By Stephen Wilmot 

The road is unusually clear for luxury-car makers today, but there is traffic ahead.

Daimler reported a first-quarter operating profit of about EUR5.7 billion early Friday -- its highest quarterly number in at least 15 years -- thanks to a high-octane performance from its Mercedes-Benz car division. The company reported key numbers ahead of full quarterly results next week because they were running far ahead of analysts' expectations.

The report continues the trend set by a very strong final quarter of 2020 for all of Germany's car makers. Customer demand has bounced back from last year's pandemic-related shutdowns much faster than vehicle production and manufacturers' fixed costs. As a result, car makers have far more pricing power over consumers than usual in an industry better known for overproduction.

The German players have the added benefit of big businesses in China, where the post-Covid recovery is looking firmly entrenched. The widely reported shortage in auto chips also seems to be affecting them less than it is Detroit. That could change in the second quarter, but if it does that might simply extend the current period of undersupply and high vehicle prices to the manufacturers' advantage.

This gives investors good short-term reasons to own Daimler stock, which rose 3% in morning trading Friday, as well as its peers BMW and Volkswagen. But the horizon is clouded by the emergence of electric-vehicle technology. Mercedes's profits are driven by the brand's most pollutive sport-utility vehicles and top-end sedans, not by the EVs it needs to sell in increasing numbers to satisfy regulators and compete with a new breed of U.S. and Chinese competitors such as Tesla, NIO and Xpeng.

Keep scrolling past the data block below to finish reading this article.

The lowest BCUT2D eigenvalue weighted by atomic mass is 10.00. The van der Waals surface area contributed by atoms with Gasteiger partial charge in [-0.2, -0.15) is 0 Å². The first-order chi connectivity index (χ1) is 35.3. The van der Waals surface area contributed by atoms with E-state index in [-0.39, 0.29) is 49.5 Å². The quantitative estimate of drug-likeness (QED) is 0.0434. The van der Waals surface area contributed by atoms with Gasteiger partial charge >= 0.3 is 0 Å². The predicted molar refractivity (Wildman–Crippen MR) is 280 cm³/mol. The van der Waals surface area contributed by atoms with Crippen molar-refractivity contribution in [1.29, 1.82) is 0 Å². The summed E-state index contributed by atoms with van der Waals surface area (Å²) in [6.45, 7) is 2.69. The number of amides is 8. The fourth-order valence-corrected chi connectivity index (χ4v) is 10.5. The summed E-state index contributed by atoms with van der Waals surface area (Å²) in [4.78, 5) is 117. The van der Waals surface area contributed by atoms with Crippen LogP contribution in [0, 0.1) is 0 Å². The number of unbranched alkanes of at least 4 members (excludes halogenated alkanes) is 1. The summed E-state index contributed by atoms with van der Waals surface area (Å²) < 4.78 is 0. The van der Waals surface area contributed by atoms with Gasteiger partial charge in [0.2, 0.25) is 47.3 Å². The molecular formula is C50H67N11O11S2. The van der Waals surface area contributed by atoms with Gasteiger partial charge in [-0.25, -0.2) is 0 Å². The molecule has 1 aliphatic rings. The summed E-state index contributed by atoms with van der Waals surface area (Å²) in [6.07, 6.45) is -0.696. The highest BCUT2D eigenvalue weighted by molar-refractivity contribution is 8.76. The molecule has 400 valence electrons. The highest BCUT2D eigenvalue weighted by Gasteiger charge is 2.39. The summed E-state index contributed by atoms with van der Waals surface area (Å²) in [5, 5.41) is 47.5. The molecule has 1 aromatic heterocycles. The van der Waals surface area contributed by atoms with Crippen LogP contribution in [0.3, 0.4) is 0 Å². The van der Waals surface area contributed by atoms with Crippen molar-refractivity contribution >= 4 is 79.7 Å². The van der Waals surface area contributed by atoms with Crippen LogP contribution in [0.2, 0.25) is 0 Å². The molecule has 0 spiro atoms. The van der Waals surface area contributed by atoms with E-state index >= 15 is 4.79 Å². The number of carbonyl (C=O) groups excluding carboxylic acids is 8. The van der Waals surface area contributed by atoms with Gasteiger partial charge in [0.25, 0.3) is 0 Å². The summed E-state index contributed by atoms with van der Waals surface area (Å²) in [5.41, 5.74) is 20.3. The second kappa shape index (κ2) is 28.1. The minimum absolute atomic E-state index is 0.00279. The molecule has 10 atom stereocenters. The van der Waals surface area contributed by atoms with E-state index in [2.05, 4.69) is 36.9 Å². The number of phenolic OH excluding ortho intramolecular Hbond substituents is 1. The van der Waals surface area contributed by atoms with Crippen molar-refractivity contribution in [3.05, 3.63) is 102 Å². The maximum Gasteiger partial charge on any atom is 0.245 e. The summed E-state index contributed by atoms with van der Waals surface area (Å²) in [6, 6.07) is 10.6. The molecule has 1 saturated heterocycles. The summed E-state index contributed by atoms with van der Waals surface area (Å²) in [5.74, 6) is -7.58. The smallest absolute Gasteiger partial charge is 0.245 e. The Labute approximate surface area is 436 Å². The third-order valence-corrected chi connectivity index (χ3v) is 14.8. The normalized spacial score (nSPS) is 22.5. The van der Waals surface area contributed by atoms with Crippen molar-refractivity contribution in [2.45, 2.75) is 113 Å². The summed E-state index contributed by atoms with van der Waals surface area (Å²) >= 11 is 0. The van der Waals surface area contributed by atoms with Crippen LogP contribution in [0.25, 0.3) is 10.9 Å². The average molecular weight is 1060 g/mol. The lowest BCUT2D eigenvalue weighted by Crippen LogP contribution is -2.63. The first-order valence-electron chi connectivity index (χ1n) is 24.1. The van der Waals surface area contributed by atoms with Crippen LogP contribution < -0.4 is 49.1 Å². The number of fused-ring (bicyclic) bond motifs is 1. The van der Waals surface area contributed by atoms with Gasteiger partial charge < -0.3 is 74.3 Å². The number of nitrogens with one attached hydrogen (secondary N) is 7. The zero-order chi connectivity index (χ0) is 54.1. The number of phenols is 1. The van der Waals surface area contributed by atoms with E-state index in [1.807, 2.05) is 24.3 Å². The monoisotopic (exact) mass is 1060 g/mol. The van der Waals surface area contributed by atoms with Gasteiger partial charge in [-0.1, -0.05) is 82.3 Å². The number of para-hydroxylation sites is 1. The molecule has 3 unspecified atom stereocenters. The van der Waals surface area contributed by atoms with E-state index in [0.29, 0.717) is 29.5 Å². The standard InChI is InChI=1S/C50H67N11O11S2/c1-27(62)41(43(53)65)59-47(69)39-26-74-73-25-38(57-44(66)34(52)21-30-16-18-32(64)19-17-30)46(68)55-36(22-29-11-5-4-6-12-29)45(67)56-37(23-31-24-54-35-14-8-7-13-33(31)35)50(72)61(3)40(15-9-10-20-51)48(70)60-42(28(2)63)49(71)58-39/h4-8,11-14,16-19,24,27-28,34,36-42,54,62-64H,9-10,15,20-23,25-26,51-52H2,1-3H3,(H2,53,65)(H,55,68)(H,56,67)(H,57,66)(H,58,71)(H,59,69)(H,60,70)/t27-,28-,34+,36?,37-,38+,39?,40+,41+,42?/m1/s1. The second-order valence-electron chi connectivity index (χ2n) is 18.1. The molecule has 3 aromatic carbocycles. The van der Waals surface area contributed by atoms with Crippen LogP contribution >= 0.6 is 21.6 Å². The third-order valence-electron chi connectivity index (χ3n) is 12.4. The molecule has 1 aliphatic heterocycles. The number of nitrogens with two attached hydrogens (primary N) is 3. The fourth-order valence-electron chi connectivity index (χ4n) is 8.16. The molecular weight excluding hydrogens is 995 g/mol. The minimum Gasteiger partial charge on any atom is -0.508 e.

On Thursday evening, after months of teasers, Mercedes took the camouflage off its new flagship EQS model, a high-end electric sedan that it is pitching as the EV equivalent of its top-of-the-range S-class. This is the start of a multiyear push that will test consumers' appetite for prestige EVs designed by the inventor of the gasoline engine.

Investors currently seem confident that Daimler will make the transition without much grating of gears -- even that it will thrive. After roughly tripling since last year's lows, its market value is now equivalent to almost half of its annual revenue, higher than the 10-year average. At the same time, Tesla and EV startups such as Lucid Motors are raising billions of dollars of capital based on valuations that assume they will take market share away from the likes of Mercedes.

As the road gets more congested, there are bound to be disappointments -- and probably some crashes.

Write to Stephen Wilmot at stephen.wilmot@wsj.com

 

(END) Dow Jones Newswires

April 16, 2021 09:11 ET (13:11 GMT)

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